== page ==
Lectionary Reflection for the Fourth Sunday after Epiphany, Year B
February 1, 2015
The good life begins in the fear of God — Do that and you’ll know the blessing of GOD. His hallelujah lasts forever! Psalm 111:10 (The Message)
Psalm 111 helps us cut right to the chase about what’s truly important in a world of multiple priorities and demands for our time, attention, and pocketbook. This ancient song encourages us to stop, take stock of the amazing attributes of the Creator of the Universe, and then align our lives to walk faithfully in respectful wonder–following, praising, and thanking God.
Yes, the world and any number of “false prophets” bearing the monikers of consumerism, humanism, commercialism, and all manner of other “-isms” seek to sell us a false sense of security, a good life promised in what we have and who we are. Conversely, the psalmist reminds us that our worth, our purpose, and our reason for being are all found in whose we are. The good life begins in total commitment to God.
And where, pray tell, do we find an avenue for cultivating and stewarding our commitment to God? Why, the church, of course! Psalm 111 reminds us that the best place to practice this stewardship of worship and witness is “. . . in the company of the upright, in the congregation.” In community we share the stories of faith, we tell of God’s gracious and merciful nature, and we learn to practice discipleship.
Our discipleship deepens as we worship, as we study God’s ways, as we develop relationships with one another, as we serve both within the beloved community and beyond it, as we respond to God’s goodness with glad and generous hearts, and as we cover everything in fervent prayer. We are the heirs of the kingdom, children of the heavenly father, and bearers of the most amazing story ever told. This reality calls for nothing short of a total commitment and faithful stewardship of all life. God provides. God redeems. God is merciful and just. God’s righteousness is forever. Enough said, but then one can never say enough about the God who loves and desires to save the world.
The gospel lesson echoes the theme of God’s greatness revealed in Jesus, who as his ministry gains steam is recognized even by demons as one who speaks with authority, as the Holy One of God. If even the demons obey the Son of Man, shouldn’t we also marvel and wonder and follow? There’s plenty in this lesson to fill and sermon or teaching opportunity. Or, if you’re thinking more about the epistle lesson from 1 Corinthians, you will also find a logical connection to Psalm 111 and stewardship in Paul’s exhortation to the church at Corinth on the subject of whether to eat food sacrificed to idols. Again, cutting to the chase, Paul says “Knowledge puffs up, but love builds up.” It’s about priorities, about focus, and about setting our eyes on God.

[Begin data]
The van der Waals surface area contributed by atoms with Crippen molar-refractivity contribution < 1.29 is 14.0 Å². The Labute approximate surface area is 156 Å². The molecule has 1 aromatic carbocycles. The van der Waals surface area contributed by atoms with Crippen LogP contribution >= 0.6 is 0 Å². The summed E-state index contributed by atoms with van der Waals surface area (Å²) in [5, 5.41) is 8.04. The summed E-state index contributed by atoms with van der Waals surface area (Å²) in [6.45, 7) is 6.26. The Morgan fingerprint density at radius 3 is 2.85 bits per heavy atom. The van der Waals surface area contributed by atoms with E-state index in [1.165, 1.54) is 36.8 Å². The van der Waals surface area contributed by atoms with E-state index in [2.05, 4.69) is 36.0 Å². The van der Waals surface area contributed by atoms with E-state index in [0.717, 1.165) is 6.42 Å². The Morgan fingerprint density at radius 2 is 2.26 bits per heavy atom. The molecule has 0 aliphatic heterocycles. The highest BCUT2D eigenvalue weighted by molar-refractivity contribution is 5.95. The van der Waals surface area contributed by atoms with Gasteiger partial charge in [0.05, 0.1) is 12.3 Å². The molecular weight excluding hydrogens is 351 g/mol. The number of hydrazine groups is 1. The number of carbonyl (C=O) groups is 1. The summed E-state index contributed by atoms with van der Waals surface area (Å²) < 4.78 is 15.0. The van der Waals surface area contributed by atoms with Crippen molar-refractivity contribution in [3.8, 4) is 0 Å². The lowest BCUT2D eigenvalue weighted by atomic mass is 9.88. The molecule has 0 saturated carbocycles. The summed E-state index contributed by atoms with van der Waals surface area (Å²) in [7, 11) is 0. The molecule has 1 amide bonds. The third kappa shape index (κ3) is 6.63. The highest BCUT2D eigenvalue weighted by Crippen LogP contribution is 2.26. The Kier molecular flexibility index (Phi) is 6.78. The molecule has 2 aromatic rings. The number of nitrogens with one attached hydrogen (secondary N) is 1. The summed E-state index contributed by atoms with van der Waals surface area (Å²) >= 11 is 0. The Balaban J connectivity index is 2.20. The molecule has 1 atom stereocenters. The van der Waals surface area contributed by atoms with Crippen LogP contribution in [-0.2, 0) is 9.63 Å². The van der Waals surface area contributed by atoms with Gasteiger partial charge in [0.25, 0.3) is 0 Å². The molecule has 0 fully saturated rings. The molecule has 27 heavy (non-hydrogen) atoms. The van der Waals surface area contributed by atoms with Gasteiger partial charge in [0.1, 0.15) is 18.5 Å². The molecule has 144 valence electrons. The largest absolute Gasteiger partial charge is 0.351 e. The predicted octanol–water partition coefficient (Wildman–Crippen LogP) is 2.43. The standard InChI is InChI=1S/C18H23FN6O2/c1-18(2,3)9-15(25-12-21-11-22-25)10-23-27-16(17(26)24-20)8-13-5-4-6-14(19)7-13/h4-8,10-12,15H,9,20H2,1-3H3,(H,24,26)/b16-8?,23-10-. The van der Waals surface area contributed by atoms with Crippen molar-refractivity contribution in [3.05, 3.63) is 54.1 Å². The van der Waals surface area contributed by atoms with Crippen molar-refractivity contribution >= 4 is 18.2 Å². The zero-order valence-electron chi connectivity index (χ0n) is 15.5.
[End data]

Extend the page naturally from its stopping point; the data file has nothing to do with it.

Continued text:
Yes, myriad distractions dance like sugarplums before our eyes each day. Advertisements tell us we lack, we need, we must have this or that in order to be happy and fulfilled. Scripture tells a different story, a story that neither wavers nor changes. Praise the Lord! Thanks be to God! Want the good life? Look no further than your local faith community and the God of the Cosmos. That’s where the real good life, the life that lasts, begins.
How have you seen the power of God’s works in your congregation? In what ways do your people experience and study God’s works? This is a good day to respond to the psalm by naming these things and giving them voice. Either do this as part of a teaching sermon with time for small group dialogue or in the prayers of thanksgiving provide space for people to lift up petitions of praise and gratitude for what God has done and is doing in their lives.
If your youth group is older, consider taking them to see Selma. This new film provides many opportunities for rich discussion, and talking about speaking with authority and how serving a higher authority is both a blessing and sometimes a difficult path.
Building God’s house of love begins by looking for the good in all of God’s people and by not becoming hung up in details. Even children can grasp this concept. If you have an example or two from your own life be sure to share them. Maybe it’s the time your children fixed you breakfast in bed and totally destroyed the kitchen in the process. Fixating on their breaking the kitchen rules would totally destroy the building up of love that was on their hearts and in their minds. Consider giving them some examples to compare such as is it better to scold someone for forgetting to take out the trash or to praise them for going next door to help an elderly neighbor rake leaves? Is it better to scold someone for giving away their coat or to celebrate the fact that he or she cared enough to help someone who didn’t have one at all? You may even be able to ask children for examples. If you have some Duplo or other large blocks you can use them as a visual to complement the examples to show that “love builds up.” End by challenging them to help turn your congregation into a house built up by love, and finish with a simple prayer for everyone to see opportunities to use love to build one another up.
Photos: Axel Buhrmann, City Temple SDA Church, and Ian Burt, Creative Commons License. Thanks!)